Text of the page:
January 15, 2023 Reading Time: 4 minutes

Last month, the Consolidated Appropriations Act of 2023, or Omnibus package, demonstrated that the majority of politicians have one-track minds. They identify problems, pass legislation, and send the consequences down the line. 

In “The Coming Slavery” (1884), Herbert Spencer observed that legislators often fail to perceive that they have set in motion a train on a destructive course. Given the political momentum, he argues, “The question of questions for the politician should ever be—’What type of social structure am I tending to produce?'”

If most of our politicians have failed to ask this question, citizens should remind them of it now. Who benefits from the $1.65 trillion omnibus package? How does it enhance or restrict freedom? And how do spending programs affect the mindset of future generations? The answers should make everyone reach for the brakes. 

An Equitable Platform

One problem is that the current appropriations package is full of programs that redistribute wealth to advance a target moving faster than a bullet train: “equity.” Voters’ race, geographical location, and employment significantly shape their benefits.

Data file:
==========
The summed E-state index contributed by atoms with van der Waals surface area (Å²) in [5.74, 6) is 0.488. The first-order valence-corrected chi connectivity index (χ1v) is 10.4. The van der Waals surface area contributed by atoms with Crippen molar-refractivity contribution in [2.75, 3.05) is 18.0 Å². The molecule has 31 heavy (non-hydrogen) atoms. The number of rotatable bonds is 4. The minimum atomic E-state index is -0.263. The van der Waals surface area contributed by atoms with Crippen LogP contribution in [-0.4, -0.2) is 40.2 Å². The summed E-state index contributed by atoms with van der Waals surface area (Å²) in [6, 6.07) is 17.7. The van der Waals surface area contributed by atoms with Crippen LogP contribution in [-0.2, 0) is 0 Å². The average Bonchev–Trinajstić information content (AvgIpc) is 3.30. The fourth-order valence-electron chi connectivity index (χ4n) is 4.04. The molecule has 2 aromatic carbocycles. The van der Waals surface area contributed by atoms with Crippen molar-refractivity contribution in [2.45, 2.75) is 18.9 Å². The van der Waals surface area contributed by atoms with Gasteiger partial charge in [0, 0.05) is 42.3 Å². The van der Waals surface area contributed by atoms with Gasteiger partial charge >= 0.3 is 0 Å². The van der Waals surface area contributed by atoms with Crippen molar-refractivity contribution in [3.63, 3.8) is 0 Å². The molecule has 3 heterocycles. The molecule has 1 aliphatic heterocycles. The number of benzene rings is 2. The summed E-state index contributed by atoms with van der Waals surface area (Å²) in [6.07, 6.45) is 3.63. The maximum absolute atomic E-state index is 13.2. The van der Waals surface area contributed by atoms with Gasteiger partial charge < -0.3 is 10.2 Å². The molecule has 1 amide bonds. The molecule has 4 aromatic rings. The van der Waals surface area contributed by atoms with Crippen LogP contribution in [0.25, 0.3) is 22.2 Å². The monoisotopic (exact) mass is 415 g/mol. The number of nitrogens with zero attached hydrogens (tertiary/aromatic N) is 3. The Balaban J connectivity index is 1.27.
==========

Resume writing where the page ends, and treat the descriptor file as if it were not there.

Consider the beneficiary of one of Senator Sheldon Whitehouse’s earmarks: $477,000 to the Equity Institute in Rhode Island. This “education-based nonprofit organization” works to “cultivate antiracist, people-centered communities for all learners.” To do so, the institute  advances “an evolving definition of education equity,” insisting, “criteria for success when advancing Educational Equity must be based on the quality of individual and community life as opposed to standardized test scores.” If those criteria are opaque, the government’s criteria are more so.

The “Unleashing American Innovators Act of 2022,” for instance, amends existing legislation to enable the Undersecretary of Commerce for Intellectual Property and Director of the US Patent and Trademark Office to encourage innovation and new patents among particular groups. It ends the preferred list with “any geographic group of innovators that the Director may determine to be underrepresented in patent filings.” The Director may spend your tax dollars based less on the quality of invention than on who innovates and where

Senator Bernie Sanders is also focused on a particular group in his $50 million Worker Ownership and Readiness and Knowledge Act. Sanders introduced the legislation in 2009. His colleagues then balked, but this year nearly everyone boarded the omnitrain.

Under this act, “The secretary shall establish with the Department of Labor an Employee Ownership Initiative to promote employee ownership.” Sanders calls it “modest but effective legislation” that will “go a long way to ensuring workers have the tools they need to have a seat at the table they worked to build.” 

The program identifies “key groups, such as retiring business owners, senior managers, labor organizations, trade associations, community organizations, and economic development organizations,” all of which it educates on the means and benefits of employee ownership. But what are the long-term consequences of promoting this shift, apart from, of course, solidifying a voter bloc?